As discussed above, the FM diversity feed 52 is connected to the matching slot transmission line section of the solar-ray antenna 10 provided by the impedance element 24. When the diversity feed 52 is being used for FM reception, the parasitic impedance element 24 then becomes the tuning element for FM reception. A coaxial cable 56 including an inner conductor 58 connected to the patch 54 and an outer conductor 60 connected to the vehicle ground is provided to connect the feed 52 to the diversity circuit. A minimum length of the coaxial cable 56 is necessary for impedance matching purposes. The coaxial cable 56 and the cable 44 would be connected to a suitable antenna switching system (not shown) that is operated by a logic function that determines when the primary feed is not receiving significant signal strength to switch the antenna feed over to the diversity feed 52.

In an embodiment for a more practical and less costly manufacturing situation, the patch 54 is positioned on the inner surface of the glass layer so that it overlaps the impedance element 24, but at a location to the left or right of the tuning element 20 adjacent the window edge in an upper corner of the windshield 12. This reduces the cost of forming the patch 54 on the windshield 12.

The foregoing discussion discloses and describes merely exemplary embodiments of the present invention. One skilled in the art will readily recognize from such discussion, and from the accompanying drawings and claims, that various changes, modifications and variations can be made therein without departing from the spirit and scope of the invention as defined in the following claims.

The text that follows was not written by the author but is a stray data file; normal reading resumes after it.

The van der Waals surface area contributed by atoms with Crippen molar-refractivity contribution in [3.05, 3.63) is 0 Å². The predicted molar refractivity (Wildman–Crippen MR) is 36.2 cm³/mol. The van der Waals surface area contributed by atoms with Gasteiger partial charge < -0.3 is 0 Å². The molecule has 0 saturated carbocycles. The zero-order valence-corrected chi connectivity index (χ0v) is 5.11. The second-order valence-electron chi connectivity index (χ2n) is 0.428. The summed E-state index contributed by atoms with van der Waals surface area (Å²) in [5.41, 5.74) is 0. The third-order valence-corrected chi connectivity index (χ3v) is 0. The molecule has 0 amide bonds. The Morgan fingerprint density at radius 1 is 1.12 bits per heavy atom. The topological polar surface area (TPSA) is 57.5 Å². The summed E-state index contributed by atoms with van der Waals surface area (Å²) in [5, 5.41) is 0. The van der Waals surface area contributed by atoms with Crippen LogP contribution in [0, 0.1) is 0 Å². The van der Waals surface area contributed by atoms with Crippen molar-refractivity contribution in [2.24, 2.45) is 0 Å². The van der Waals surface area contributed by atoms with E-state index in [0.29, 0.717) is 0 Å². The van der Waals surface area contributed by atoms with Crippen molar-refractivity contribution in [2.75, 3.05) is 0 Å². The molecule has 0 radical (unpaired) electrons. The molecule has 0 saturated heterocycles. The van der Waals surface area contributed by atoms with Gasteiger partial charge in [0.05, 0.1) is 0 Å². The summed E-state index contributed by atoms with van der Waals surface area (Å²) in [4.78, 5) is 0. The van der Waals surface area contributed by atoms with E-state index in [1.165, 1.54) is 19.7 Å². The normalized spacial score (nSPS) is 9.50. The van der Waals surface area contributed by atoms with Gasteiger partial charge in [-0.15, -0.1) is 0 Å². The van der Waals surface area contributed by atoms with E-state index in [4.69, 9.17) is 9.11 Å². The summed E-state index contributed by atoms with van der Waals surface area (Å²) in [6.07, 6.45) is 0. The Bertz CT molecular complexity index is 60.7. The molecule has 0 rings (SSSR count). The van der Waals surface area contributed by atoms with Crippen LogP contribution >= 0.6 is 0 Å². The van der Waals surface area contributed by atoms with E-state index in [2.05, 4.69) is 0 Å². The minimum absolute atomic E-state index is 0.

Patent Citations
Cited PatentFiling datePublication dateApplicantTitle
US5528314May 22, 1995Jun 18, 1996General Motors CorporationTransparent vehicle window antenna
US5739794Apr 18, 1996Apr 14, 1998General Motors CorporationVehicle window antenna with parasitic slot transmission line
JPH06338715A * Title not available
Referenced by
Citing PatentFiling datePublication dateApplicantTitle
US6809265Apr 15, 2003Oct 26, 2004Delphi Technologies, Inc.Terminal assembly for a coaxial cable
US6861991Nov 19, 2002Mar 1, 2005Delphi Technologies, Inc.Independently mounted on-glass antenna module
US7388548Apr 21, 2004Jun 17, 2008Saint-Gobain Glass FranceWindow aerial for motor vehicles
US7659812Mar 10, 2006Feb 9, 2010Delphi Technologies, Inc.Tire pressure monitor with diversity antenna system and method